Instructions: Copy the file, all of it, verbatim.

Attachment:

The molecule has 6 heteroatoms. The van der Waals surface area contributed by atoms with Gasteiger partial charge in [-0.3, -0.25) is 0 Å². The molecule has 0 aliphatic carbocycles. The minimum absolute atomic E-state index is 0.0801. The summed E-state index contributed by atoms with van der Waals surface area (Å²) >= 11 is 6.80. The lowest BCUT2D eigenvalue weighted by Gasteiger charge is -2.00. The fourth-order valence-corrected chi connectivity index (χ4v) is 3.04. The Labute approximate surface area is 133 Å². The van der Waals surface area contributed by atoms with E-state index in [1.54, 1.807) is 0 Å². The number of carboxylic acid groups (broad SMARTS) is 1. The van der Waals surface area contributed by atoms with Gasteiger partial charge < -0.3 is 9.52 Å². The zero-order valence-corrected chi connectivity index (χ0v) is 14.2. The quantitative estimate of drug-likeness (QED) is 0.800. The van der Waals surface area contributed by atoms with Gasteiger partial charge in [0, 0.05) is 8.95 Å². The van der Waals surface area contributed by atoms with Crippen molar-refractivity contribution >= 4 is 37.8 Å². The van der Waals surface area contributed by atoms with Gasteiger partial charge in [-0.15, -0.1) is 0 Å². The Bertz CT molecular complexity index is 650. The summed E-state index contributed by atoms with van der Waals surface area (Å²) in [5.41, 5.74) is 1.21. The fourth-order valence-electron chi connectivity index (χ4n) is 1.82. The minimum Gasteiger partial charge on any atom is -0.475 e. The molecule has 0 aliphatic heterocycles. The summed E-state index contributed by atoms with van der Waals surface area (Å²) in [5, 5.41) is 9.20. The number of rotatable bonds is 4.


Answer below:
The molecule has 6 heteroatoms. The van der Waals surface area contributed by atoms with Gasteiger partial charge in [-0.3, -0.25) is 0 Å². The molecule has 0 aliphatic carbocycles. The minimum absolute atomic E-state index is 0.0801. The summed E-state index contributed by atoms with van der Waals surface area (Å²) >= 11 is 6.80. The lowest BCUT2D eigenvalue weighted by Gasteiger charge is -2.00. The fourth-order valence-corrected chi connectivity index (χ4v) is 3.04. The Labute approximate surface area is 133 Å². The van der Waals surface area contributed by atoms with E-state index in [1.54, 1.807) is 0 Å². The number of carboxylic acid groups (broad SMARTS) is 1. The van der Waals surface area contributed by atoms with Gasteiger partial charge < -0.3 is 9.52 Å². The zero-order valence-corrected chi connectivity index (χ0v) is 14.2. The quantitative estimate of drug-likeness (QED) is 0.800. The van der Waals surface area contributed by atoms with Gasteiger partial charge in [0, 0.05) is 8.95 Å². The van der Waals surface area contributed by atoms with Crippen molar-refractivity contribution >= 4 is 37.8 Å². The van der Waals surface area contributed by atoms with Gasteiger partial charge in [-0.15, -0.1) is 0 Å². The Bertz CT molecular complexity index is 650. The summed E-state index contributed by atoms with van der Waals surface area (Å²) in [5.41, 5.74) is 1.21. The fourth-order valence-electron chi connectivity index (χ4n) is 1.82. The minimum Gasteiger partial charge on any atom is -0.475 e. The molecule has 0 aliphatic heterocycles. The summed E-state index contributed by atoms with van der Waals surface area (Å²) in [5, 5.41) is 9.20. The number of rotatable bonds is 4.